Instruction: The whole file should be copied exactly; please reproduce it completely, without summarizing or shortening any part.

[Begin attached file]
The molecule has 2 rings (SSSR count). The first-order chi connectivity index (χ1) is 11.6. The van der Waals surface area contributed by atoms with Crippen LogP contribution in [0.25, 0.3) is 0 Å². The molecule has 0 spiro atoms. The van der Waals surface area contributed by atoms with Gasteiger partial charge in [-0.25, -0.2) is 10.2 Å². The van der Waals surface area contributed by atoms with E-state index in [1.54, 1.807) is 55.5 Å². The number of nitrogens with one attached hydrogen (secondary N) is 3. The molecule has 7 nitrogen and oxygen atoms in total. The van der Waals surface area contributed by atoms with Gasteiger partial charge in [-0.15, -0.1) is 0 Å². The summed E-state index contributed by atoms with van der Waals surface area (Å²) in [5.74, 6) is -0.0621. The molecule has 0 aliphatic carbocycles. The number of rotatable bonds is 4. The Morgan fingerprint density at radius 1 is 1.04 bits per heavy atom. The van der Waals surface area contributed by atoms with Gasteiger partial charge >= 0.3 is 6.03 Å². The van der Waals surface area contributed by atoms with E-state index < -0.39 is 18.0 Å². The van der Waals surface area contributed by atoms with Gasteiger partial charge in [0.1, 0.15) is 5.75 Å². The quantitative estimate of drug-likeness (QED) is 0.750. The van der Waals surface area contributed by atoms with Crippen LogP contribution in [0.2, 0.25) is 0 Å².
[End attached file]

The molecule has 2 rings (SSSR count). The first-order chi connectivity index (χ1) is 11.6. The van der Waals surface area contributed by atoms with Crippen LogP contribution in [0.25, 0.3) is 0 Å². The molecule has 0 spiro atoms. The van der Waals surface area contributed by atoms with Gasteiger partial charge in [-0.25, -0.2) is 10.2 Å². The van der Waals surface area contributed by atoms with E-state index in [1.54, 1.807) is 55.5 Å². The number of nitrogens with one attached hydrogen (secondary N) is 3. The molecule has 7 nitrogen and oxygen atoms in total. The van der Waals surface area contributed by atoms with Gasteiger partial charge in [-0.15, -0.1) is 0 Å². The summed E-state index contributed by atoms with van der Waals surface area (Å²) in [5.74, 6) is -0.0621. The molecule has 0 aliphatic carbocycles. The number of rotatable bonds is 4. The Morgan fingerprint density at radius 1 is 1.04 bits per heavy atom. The van der Waals surface area contributed by atoms with Gasteiger partial charge >= 0.3 is 6.03 Å². The van der Waals surface area contributed by atoms with E-state index < -0.39 is 18.0 Å². The van der Waals surface area contributed by atoms with Gasteiger partial charge in [0.1, 0.15) is 5.75 Å². The quantitative estimate of drug-likeness (QED) is 0.750. The van der Waals surface area contributed by atoms with Crippen LogP contribution in [0.2, 0.25) is 0 Å².